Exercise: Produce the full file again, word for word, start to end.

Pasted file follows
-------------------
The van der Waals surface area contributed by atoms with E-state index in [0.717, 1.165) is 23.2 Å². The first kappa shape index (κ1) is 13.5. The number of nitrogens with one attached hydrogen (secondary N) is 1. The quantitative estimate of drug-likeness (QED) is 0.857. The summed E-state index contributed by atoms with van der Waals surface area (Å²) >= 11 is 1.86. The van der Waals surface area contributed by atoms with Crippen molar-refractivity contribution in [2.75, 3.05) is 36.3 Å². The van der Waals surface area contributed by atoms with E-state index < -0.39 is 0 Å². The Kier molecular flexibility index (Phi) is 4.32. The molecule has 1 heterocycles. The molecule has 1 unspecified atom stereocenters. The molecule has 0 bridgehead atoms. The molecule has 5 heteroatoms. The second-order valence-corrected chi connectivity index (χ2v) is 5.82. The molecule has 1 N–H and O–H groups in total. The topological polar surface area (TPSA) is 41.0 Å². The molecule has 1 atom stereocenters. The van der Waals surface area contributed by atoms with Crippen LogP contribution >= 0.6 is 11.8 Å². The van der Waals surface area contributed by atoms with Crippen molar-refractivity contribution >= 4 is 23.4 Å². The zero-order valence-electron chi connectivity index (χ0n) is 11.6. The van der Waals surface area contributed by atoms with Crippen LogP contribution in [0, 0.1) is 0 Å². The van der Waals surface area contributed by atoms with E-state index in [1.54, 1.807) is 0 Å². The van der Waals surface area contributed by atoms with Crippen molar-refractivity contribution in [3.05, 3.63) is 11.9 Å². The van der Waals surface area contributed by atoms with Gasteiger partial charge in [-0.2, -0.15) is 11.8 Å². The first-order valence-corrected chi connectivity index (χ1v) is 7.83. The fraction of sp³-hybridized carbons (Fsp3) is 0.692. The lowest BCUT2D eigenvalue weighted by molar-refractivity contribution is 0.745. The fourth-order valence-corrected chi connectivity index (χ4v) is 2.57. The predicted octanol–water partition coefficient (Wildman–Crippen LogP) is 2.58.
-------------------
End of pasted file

The van der Waals surface area contributed by atoms with E-state index in [0.717, 1.165) is 23.2 Å². The first kappa shape index (κ1) is 13.5. The number of nitrogens with one attached hydrogen (secondary N) is 1. The quantitative estimate of drug-likeness (QED) is 0.857. The summed E-state index contributed by atoms with van der Waals surface area (Å²) >= 11 is 1.86. The van der Waals surface area contributed by atoms with Crippen molar-refractivity contribution in [2.75, 3.05) is 36.3 Å². The van der Waals surface area contributed by atoms with E-state index < -0.39 is 0 Å². The Kier molecular flexibility index (Phi) is 4.32. The molecule has 1 heterocycles. The molecule has 1 unspecified atom stereocenters. The molecule has 0 bridgehead atoms. The molecule has 5 heteroatoms. The second-order valence-corrected chi connectivity index (χ2v) is 5.82. The molecule has 1 N–H and O–H groups in total. The topological polar surface area (TPSA) is 41.0 Å². The molecule has 1 atom stereocenters. The van der Waals surface area contributed by atoms with Crippen LogP contribution >= 0.6 is 11.8 Å². The van der Waals surface area contributed by atoms with Crippen molar-refractivity contribution >= 4 is 23.4 Å². The zero-order valence-electron chi connectivity index (χ0n) is 11.6. The van der Waals surface area contributed by atoms with Crippen LogP contribution in [0, 0.1) is 0 Å². The van der Waals surface area contributed by atoms with E-state index in [1.54, 1.807) is 0 Å². The van der Waals surface area contributed by atoms with Crippen molar-refractivity contribution in [3.05, 3.63) is 11.9 Å². The van der Waals surface area contributed by atoms with Gasteiger partial charge in [-0.2, -0.15) is 11.8 Å². The first-order valence-corrected chi connectivity index (χ1v) is 7.83. The fraction of sp³-hybridized carbons (Fsp3) is 0.692. The lowest BCUT2D eigenvalue weighted by molar-refractivity contribution is 0.745. The fourth-order valence-corrected chi connectivity index (χ4v) is 2.57. The predicted octanol–water partition coefficient (Wildman–Crippen LogP) is 2.58.